Cat Bathroom Etiquette

Kitty litter boxes

Does your cat need a little help with her bathroom manners? Is she going out of the box? Has he stopped using the litter box? Here are some helpful hints to help your feline friend with using the litter box:

  • Have you changed your type of kitty litter? Cats are not fans of change. Once cats are used to a certain type of litter, it may be difficult for them to change to another one. Cats also tend to prefer clumping litter. If you want to switch a different brand, slowly mix it in with your current litter over several weeks. Also, if you have various cats, they may prefer different types of litter. You may have to have different boxes with various litters to satisfy all of your cats.
  • Your cat may not like where the box is placed. Cats don’t want the litter box anywhere near where they eat. They prefer a quiet location, so they can’t be disturbed. Also, it is recommended to place the box near an escape route like a door or a cat tree, so your cat can exit quickly if something frightens them.
  • You may need a bigger box without a lid. Most cats like a large, open litter box. A cat should have a box that is one and a half times longer than their body length. Cats like to be able to see if anything dangerous is approaching, and a lid would block their view.
  • Your cat may not like the scented litter that you have chosen. Cats have an extremely keen sense of smell. Some smells may be too much for some cats and it can be sensory overload for them.
  • Your cat may also have a medical problem and it may be time to see a veterinarian. Your cat may have a Feline Lower Urinary Tract Disease (FLUTD). Also, if your cat is older, he may have a hard time accessing the box.
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  • It may be time to buy some more boxes. It is recommended to have one box for every cat, plus one extra. This prevents the more aggressive cats from hoarding the box. Place a box on each floor of your house. This is especially important for kittens or older cats.
  • You may need to scoop the box more often. “People think if they put four or five inches of litter in a box, they won’t have to clean it that often, and that’s asking for trouble,” says John C. Wright, a professor of psychology who teaches applied animal behavior. “Most cats will tolerate a clump or two, but a bit more than that and they may decide to go right next to the box. Other cats seem to be clean freaks. If they’ve peed or another cat has urinated in the box, they won’t enter the box at all.”
  • It’s time to clean the box. Kitty litter boxes need to be cleaned regularly. Plastic retains odors, so even if you scoop the box daily, it still will smell after some time. Dump the litter and clean the box every week or two with warm water and a mild dishwashing detergent (no harsh-smelling chemicals.) After a year, consider getting a new litter box.
  • 4 Responses to “Cat Bathroom Etiquette”

    1. Steve says:

      Scoop and tidy up the litter box EVERY DAY minimum.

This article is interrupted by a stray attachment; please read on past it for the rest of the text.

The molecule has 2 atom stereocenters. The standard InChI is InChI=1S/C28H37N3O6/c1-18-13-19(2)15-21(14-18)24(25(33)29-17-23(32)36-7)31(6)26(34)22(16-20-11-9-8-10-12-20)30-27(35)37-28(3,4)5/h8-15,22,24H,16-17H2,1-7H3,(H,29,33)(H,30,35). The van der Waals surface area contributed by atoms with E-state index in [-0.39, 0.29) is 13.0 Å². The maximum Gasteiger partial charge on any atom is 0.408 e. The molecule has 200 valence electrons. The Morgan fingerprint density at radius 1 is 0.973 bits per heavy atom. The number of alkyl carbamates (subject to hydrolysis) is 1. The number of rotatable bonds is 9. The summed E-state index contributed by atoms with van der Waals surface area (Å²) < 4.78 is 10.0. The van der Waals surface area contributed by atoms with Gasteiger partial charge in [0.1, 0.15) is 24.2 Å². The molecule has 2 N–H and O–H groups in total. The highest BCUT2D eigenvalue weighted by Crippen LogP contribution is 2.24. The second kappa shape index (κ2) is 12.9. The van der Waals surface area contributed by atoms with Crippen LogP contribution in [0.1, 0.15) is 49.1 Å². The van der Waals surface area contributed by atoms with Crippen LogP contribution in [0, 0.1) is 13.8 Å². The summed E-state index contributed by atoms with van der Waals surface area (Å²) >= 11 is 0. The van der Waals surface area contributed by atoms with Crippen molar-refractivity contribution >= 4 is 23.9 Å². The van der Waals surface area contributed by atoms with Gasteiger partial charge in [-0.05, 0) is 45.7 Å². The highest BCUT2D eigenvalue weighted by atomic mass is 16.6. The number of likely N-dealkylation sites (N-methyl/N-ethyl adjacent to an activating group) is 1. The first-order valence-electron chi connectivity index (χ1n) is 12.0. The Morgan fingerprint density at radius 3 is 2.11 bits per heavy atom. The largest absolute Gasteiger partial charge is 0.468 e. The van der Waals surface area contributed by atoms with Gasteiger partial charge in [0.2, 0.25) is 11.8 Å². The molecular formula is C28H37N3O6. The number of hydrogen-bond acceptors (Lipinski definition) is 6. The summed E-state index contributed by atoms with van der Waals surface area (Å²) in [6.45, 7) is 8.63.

Cats don’t like dirty litter boxes. They can’t clean the litter box themselves so you have to do it for them.

      An unkempt litter box is like us having to use an outhouse at some rural rest stop or campground that hasn’t been attended to for a week or longer.


    2. baby girl says:

      Clumping litter is suspected of causing hyperthyroidism. Also dangerous if cats lick it off and ingest it.

      I have switched to natural, biodegradeable litters — pine and cedar. They won’t lick those.

      I adjusted my cats from the clumping in one fell swoop. Don’t have the need for many different kinds of litter (who’s writing this advice, a pet food company?)

    3. Judy says:

      baby girl where did you hear that?

      My cat is hyperthyroid and she usually uses the scoop box, I do have two boxes for her. I have never heard this and it is frightening.

      I used to use Sweatscoop years ago until I found bugs and worms in a box and since the company never even offered me a replacement box I never used it again. Actually it was sickening and I wouldn’t have used it anyway but it would have been a nice guesture.

    4. SamS says:

      We have two cats (Mia and Leo) and two boxes. It seems that the two of them take turns poo-ing (bet never peeing) outside just near to the boxes. One will go in one of the boxes and then the other will go out. I don’t know if it is a first come agreement they have or what. We have tried everything - moved the boxes, changed the litter, three boxes. We scoop everyday - sometimes twice a day.

      The one thing I notice is that when we spend more time in the basement (where the boxes are) they actually poo out less.

      By the way, Leo is older, male and we had him first. Mia is younger and female and she came second and so I figure there must be territorial issues. But, if anyone has suggestions, I would love to hear them.

      ITCHMO ADMIN: SamS, try posting your question here:

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